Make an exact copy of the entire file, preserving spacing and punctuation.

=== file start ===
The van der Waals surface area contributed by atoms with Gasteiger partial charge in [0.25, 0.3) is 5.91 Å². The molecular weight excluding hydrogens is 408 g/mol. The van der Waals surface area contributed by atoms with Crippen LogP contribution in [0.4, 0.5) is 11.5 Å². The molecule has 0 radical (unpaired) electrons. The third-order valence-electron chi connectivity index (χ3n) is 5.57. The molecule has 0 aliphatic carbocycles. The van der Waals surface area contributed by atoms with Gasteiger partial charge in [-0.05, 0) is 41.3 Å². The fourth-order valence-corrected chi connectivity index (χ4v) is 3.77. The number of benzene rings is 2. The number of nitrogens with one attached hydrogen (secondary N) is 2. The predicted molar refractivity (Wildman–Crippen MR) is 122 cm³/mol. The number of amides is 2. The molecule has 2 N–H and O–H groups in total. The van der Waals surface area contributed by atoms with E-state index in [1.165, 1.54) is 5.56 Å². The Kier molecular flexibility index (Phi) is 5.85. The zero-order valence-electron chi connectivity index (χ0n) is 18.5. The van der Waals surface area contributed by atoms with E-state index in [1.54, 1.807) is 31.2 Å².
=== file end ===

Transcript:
The van der Waals surface area contributed by atoms with Gasteiger partial charge in [0.25, 0.3) is 5.91 Å². The molecular weight excluding hydrogens is 408 g/mol. The van der Waals surface area contributed by atoms with Crippen LogP contribution in [0.4, 0.5) is 11.5 Å². The molecule has 0 radical (unpaired) electrons. The third-order valence-electron chi connectivity index (χ3n) is 5.57. The molecule has 0 aliphatic carbocycles. The van der Waals surface area contributed by atoms with Gasteiger partial charge in [-0.05, 0) is 41.3 Å². The fourth-order valence-corrected chi connectivity index (χ4v) is 3.77. The number of benzene rings is 2. The number of nitrogens with one attached hydrogen (secondary N) is 2. The predicted molar refractivity (Wildman–Crippen MR) is 122 cm³/mol. The number of amides is 2. The molecule has 2 N–H and O–H groups in total. The van der Waals surface area contributed by atoms with E-state index in [1.165, 1.54) is 5.56 Å². The Kier molecular flexibility index (Phi) is 5.85. The zero-order valence-electron chi connectivity index (χ0n) is 18.5. The van der Waals surface area contributed by atoms with E-state index in [1.54, 1.807) is 31.2 Å².